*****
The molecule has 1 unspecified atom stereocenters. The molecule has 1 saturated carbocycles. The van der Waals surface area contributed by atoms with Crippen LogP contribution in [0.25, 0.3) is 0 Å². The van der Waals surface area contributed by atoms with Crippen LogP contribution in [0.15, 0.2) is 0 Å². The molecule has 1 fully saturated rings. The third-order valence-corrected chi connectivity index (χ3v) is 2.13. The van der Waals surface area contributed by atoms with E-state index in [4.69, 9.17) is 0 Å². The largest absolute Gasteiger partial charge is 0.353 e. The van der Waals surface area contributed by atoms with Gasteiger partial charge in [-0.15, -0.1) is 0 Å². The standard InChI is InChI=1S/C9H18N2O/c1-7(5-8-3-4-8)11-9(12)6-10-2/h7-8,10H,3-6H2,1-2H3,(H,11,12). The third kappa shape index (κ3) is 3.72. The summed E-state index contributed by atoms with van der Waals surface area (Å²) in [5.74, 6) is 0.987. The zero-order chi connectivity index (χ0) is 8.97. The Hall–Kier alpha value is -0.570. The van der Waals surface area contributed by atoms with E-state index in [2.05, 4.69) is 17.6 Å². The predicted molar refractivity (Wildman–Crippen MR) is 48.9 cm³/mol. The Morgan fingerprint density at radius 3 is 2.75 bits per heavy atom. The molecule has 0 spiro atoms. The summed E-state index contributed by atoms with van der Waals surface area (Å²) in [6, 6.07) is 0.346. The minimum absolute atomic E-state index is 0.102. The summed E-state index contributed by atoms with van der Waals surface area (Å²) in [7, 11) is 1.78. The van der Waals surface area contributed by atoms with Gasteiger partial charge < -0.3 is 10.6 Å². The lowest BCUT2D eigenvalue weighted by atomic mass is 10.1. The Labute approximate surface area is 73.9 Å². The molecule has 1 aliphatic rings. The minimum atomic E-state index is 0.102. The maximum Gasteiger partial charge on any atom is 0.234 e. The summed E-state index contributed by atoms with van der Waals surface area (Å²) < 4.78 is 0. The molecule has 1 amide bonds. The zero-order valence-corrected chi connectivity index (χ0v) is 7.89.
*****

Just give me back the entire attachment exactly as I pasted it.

The molecule has 1 unspecified atom stereocenters. The molecule has 1 saturated carbocycles. The van der Waals surface area contributed by atoms with Crippen LogP contribution in [0.25, 0.3) is 0 Å². The van der Waals surface area contributed by atoms with Crippen LogP contribution in [0.15, 0.2) is 0 Å². The molecule has 1 fully saturated rings. The third-order valence-corrected chi connectivity index (χ3v) is 2.13. The van der Waals surface area contributed by atoms with E-state index in [4.69, 9.17) is 0 Å². The largest absolute Gasteiger partial charge is 0.353 e. The van der Waals surface area contributed by atoms with Gasteiger partial charge in [-0.15, -0.1) is 0 Å². The standard InChI is InChI=1S/C9H18N2O/c1-7(5-8-3-4-8)11-9(12)6-10-2/h7-8,10H,3-6H2,1-2H3,(H,11,12). The third kappa shape index (κ3) is 3.72. The summed E-state index contributed by atoms with van der Waals surface area (Å²) in [5.74, 6) is 0.987. The zero-order chi connectivity index (χ0) is 8.97. The Hall–Kier alpha value is -0.570. The van der Waals surface area contributed by atoms with E-state index in [2.05, 4.69) is 17.6 Å². The predicted molar refractivity (Wildman–Crippen MR) is 48.9 cm³/mol. The Morgan fingerprint density at radius 3 is 2.75 bits per heavy atom. The molecule has 0 spiro atoms. The summed E-state index contributed by atoms with van der Waals surface area (Å²) in [6, 6.07) is 0.346. The minimum absolute atomic E-state index is 0.102. The summed E-state index contributed by atoms with van der Waals surface area (Å²) in [7, 11) is 1.78. The van der Waals surface area contributed by atoms with Gasteiger partial charge < -0.3 is 10.6 Å². The lowest BCUT2D eigenvalue weighted by atomic mass is 10.1. The Labute approximate surface area is 73.9 Å². The molecule has 1 aliphatic rings. The minimum atomic E-state index is 0.102. The maximum Gasteiger partial charge on any atom is 0.234 e. The summed E-state index contributed by atoms with van der Waals surface area (Å²) < 4.78 is 0. The molecule has 1 amide bonds. The zero-order valence-corrected chi connectivity index (χ0v) is 7.89.